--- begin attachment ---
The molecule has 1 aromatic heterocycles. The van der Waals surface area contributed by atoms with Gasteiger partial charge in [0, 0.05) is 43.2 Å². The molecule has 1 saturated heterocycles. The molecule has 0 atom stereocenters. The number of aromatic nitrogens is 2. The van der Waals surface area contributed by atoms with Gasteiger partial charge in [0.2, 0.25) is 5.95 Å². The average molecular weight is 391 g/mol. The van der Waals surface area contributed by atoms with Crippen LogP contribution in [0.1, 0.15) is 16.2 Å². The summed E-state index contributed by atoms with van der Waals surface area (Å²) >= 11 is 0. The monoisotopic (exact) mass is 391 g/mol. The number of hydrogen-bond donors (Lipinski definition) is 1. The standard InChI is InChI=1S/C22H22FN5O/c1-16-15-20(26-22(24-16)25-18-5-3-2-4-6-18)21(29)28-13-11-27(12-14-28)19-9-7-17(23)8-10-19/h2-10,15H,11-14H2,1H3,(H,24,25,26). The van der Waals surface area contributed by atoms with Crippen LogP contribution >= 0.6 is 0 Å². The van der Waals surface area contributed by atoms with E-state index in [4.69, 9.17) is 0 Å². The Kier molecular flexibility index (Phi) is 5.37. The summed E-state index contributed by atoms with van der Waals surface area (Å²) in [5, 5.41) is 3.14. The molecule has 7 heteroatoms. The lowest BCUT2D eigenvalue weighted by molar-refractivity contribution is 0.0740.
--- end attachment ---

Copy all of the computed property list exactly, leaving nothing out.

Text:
The molecule has 1 aromatic heterocycles. The van der Waals surface area contributed by atoms with Gasteiger partial charge in [0, 0.05) is 43.2 Å². The molecule has 1 saturated heterocycles. The molecule has 0 atom stereocenters. The number of aromatic nitrogens is 2. The van der Waals surface area contributed by atoms with Gasteiger partial charge in [0.2, 0.25) is 5.95 Å². The average molecular weight is 391 g/mol. The van der Waals surface area contributed by atoms with Crippen LogP contribution in [0.1, 0.15) is 16.2 Å². The summed E-state index contributed by atoms with van der Waals surface area (Å²) >= 11 is 0. The monoisotopic (exact) mass is 391 g/mol. The number of hydrogen-bond donors (Lipinski definition) is 1. The standard InChI is InChI=1S/C22H22FN5O/c1-16-15-20(26-22(24-16)25-18-5-3-2-4-6-18)21(29)28-13-11-27(12-14-28)19-9-7-17(23)8-10-19/h2-10,15H,11-14H2,1H3,(H,24,25,26). The van der Waals surface area contributed by atoms with Crippen LogP contribution >= 0.6 is 0 Å². The van der Waals surface area contributed by atoms with E-state index in [4.69, 9.17) is 0 Å². The Kier molecular flexibility index (Phi) is 5.37. The summed E-state index contributed by atoms with van der Waals surface area (Å²) in [5, 5.41) is 3.14. The molecule has 7 heteroatoms. The lowest BCUT2D eigenvalue weighted by molar-refractivity contribution is 0.0740.